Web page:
This is a popular phenomenon known as "writer's block" - the temporary loss of ability to begin or continue writing. It affects even the most skilled writers, from movie and TV script writers to best-selling authors.
There have been cases where writer's block has lasted for years or decades. For example, author Henry Roth's writer's block lasted for sixty years! It was caused by a combination of depression, political problems, and an unwillingness to confront past problems.
Generally, most writer's block lasts for shorter periods, such as a particular sitting, or for a couple of days. So how do you end up stuck for words in the first place and how do you over come it? The answer lays in your head...more specifically, within your brain.
Writers Block: It's All In Your Head
Our brain can be divided into two halves called cerebral hemispheres; also known as the "left brain" and the "right brain". These hemispheres consist of 4 lobes - frontal, parietal, occipital and temporal - each of which control different brain functions.
Did You Know: The left brain is in charge of logical thinking and data processing whereas the right side is responsible for our creativity.
It has been commonly speculated that writer's block is the product of reduced interaction between the temporal lobe, the region involved in speech and auditory processing, and frontal lobe, which is the primary center for producing language, planning and thinking. Brain scans have shown that a blocked writer's temporal lobes also appeared to be super-charged while there is decreased activity in the frontal lobes.
Writer's block also seems to occur more frequently in people who are depressed or are found in situations that provoke anxiety or distress. For example, you may have no problem writing an essay for History class if you're a history whiz, but the thought of tackling that English essay on Hamlet makes you unable to write just thinking about it.
Did You Know: Depression is far more likely to occur in highly creative people. Writers, for instance, are eight to ten times more likely to be depressed than less creatively inclined people.
Strategies to Overcome Writers Block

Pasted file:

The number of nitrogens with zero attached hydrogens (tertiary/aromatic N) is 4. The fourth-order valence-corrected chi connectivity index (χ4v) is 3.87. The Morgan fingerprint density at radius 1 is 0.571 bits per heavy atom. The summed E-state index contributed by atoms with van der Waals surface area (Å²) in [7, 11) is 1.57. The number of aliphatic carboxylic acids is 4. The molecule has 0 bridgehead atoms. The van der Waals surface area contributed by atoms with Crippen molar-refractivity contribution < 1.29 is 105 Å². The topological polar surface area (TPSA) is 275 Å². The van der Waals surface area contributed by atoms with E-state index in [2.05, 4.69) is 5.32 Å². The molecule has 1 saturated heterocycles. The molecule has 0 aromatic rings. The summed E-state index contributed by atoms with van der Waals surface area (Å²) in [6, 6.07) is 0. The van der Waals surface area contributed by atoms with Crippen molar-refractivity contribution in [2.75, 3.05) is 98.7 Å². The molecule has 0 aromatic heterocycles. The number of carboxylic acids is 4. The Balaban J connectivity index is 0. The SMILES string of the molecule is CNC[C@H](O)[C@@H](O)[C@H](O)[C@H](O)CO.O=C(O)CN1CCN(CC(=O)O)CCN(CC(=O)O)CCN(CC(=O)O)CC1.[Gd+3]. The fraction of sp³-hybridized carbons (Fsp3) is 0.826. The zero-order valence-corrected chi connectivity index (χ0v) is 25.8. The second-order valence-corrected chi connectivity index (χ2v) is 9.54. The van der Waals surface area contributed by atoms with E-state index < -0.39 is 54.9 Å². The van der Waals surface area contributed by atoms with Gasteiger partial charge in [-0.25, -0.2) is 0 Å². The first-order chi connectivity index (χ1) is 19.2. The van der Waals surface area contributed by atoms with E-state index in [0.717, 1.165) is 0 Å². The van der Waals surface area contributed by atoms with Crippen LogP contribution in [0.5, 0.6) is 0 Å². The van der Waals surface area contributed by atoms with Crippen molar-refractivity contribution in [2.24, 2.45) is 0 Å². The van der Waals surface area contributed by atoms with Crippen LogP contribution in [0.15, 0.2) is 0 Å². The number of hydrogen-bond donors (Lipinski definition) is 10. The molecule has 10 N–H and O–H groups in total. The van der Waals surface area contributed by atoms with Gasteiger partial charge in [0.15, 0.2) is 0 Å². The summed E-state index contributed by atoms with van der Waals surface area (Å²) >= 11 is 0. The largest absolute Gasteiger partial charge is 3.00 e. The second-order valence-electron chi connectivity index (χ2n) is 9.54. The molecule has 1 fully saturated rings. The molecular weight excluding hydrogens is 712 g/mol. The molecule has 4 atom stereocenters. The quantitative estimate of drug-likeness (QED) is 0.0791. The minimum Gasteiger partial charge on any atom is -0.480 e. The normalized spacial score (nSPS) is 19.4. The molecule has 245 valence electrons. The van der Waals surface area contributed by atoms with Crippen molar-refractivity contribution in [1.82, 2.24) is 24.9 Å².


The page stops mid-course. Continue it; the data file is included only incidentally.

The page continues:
The important point is not whether or not you come across that "roadblock" when trying to get your homework done, but rather what steps you take to move past it. Here are some strategies:
1. Make a schedule for your time to write. Instead of worrying about the quality of the work, just write for that period of time. This will allow you to feel less nervous and fearful about getting started and allow some of your creative juices to start flowing.
2. Have a positive frame of mind. If you are having negative thoughts about your skill or ability to write, remind yourself of your strengths and recall a time in the past where you accomplished your goal. Also, don't be overly critical of your writing when you first start, because you can be more critical later in the editing process.
3. When beginning to write, try brain-storming ideas or writing an outline; this will give you direction and structure your ideas for later on.
4. Take breaks, meditate, or do relaxation exercises to help relieve stress and freshen your mind when writing. Sometimes you may even need to return to the writing after one or two days.
Did You Know: People are not born anxious writers; rather, they become anxious or blocked through negative or difficult experiences with writing.
So, when you are on a mission to complete a school project and you suddenly experience a minor "brain fart" aka "writer's block", remember to not stress! This is a normal part of writing, which happens to pretty much everyone. Most important, don't forget that you can over-come writer's block with different strategies and before long the ideas will begin flowing again!
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Andrea D’Ambrosio is a fourth year Applied Human Nutrition Student at the University of Guelph and says that many times she has experienced writer’s block. She finds the most effective strategy is a diversion and then a planned schedule of time available.